chuck and then adjust the chuck so that surfaces of the hub midway
between the little tabs (see photo on right) was as close to
centered as possible. Next, the inside of the end was
bored to a depth of about 3/8" using very small cuts. This
was continued until a smooth surface was obtained.
|Next, a brass disk was turned to match the bored inner surface of
the previous step. The disk was center drilled for the lathe
tailstock center. The setup is shown on the right. Next, the
4-jaw chuck was adjusted so that the end closest to the chuck was as
centered as possible --- see photo.
Once this was done, it was a simple matter to turn the base end
and then mount the base in the 3-jaw chuck to turn the taper on the
Friend Dan Staron had warned me that the outer crust of the
castings were very tough and hard to machine and it was best to grind the
surface. That turned out to be the case with the tapered
part. If one takes an initial cut of 0.020" or more,
there's not much trouble with the surface. However, very small
cuts sometimes dulls the tool nearly immediately. The tapered
part was lightly faced on the bench grinder which cured the tool
|Some voids were found in the base of the smokestack as shown on
the right. It almost looks like termite damage. The only area of concern was
under the ring and a small area above the ring. Those areas
filled with 550 degree solder and filed smooth ---- almost like lead
The base was then aligned on the stack and used as a drilling
fixture to drill the mounting holes in the stack. The
two pieces were joined and an air die grinder used to match the
ring and tabs on the stack with the mating surfaces on the
|Blower & Exhaust: The most difficult part of the
blower-exhaust system is the flange that attaches to the bottom of
the smoke box. Kenneth suggests that the flange be
made from the cutout for the boiler steam dome. I'm
having my boiler built by someone else so I didn't have the
cutout. A short piece of the 6" schedule 40
pipe was obtained from the local machine shop. The 0.28"
thickness seemed excess so I turned the thickness down to about
3/16" I then drilled a 1/2" hole in the middle
of what was to be the flange. This was done before cutting out
the flange to make sure the hole was perpendicular to the
flange. The flange was then rough cut from the section
of pipe. A piece of 1/2" rod was center
drilled on one end and the other end silver soldered into the
flange, making sure the rod was perpendicular. The
rod was then chucked in the lathe and the outside turned to
The photo shows the piece of pipe and the flange with
rod after the OD was turned.
|Next, the flange was chucked in the 4-jaw chuck. The end of
the rod centered with the tailstock center and the chuck adjusted
so that the rod close to the flange was also centered.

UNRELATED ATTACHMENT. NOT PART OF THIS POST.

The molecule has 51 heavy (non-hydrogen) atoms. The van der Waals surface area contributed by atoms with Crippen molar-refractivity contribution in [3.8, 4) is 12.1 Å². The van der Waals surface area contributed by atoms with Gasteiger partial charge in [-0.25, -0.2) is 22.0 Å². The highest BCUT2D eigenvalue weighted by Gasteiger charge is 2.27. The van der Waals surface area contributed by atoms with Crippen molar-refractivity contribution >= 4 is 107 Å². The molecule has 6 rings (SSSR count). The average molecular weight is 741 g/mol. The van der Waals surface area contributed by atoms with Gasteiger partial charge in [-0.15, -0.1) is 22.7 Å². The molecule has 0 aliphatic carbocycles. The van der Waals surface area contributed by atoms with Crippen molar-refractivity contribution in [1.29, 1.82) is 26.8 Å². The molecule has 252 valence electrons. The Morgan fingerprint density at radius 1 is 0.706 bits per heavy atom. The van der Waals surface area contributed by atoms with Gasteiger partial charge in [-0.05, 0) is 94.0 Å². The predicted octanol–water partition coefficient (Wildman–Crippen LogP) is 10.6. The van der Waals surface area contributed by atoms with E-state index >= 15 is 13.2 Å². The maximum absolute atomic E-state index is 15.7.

The chuck was then tightened and the rod cut off next to the flange (hacksaw).
The flange was then drilled/bored to ~ 0.975" to match with the OD of a
3/4" copper elbow.
|These are the components of the exhaust and blower system. The brass blower ring and exhaust were machined as per Kenneth's
drawings. The flange hole positions were changed from
the drawing; the two mounting holes closest to the
exhaust pipe were located away from the equal spacing position
slightly to give easier access to the screw heads. Update5/14/04:
Kenneth had specified four 1/32"
(0.032") holes for the blower working with his propane burner.
These holes plugged up several time using my oil burner. Bob
Reedy's design for his oil burning Three Truck Climax
(July/August 2003 Live Steam ) uses four #55 drill
(0.052") holes. Reedy's design was copied and the blower holes
were enlarged to 0.052" which fixed the problem End
|The finished blower and exhaust system after the parts were silver
soldered together. The 3/16"
nipple is to show the position of the blower input and will be
replaced with fittings connecting to the blower line.
This finishes the smoke box fittings. The installation of
these fittings will be presented in a separate page.
|Update 4/15/04 - New Dogs: I was unhappy with the clips
that held the smoke box door closed--- they seemed too large and way
out of scale. I replaced the clips with cast brass dogs from Railroad
Warehouse (the smaller dogs, part # DOG-01). The photo on
right shows the installed dogs on the freshly powder coated smoke
box front and door. The four shiny screws hold the front
to the smoke box --- these screws will be painted black at some
point. The powder coating sealed the door to the front casting
--- there are no plans to open the door; smoke box access is by
removing the door and front castings as a unit.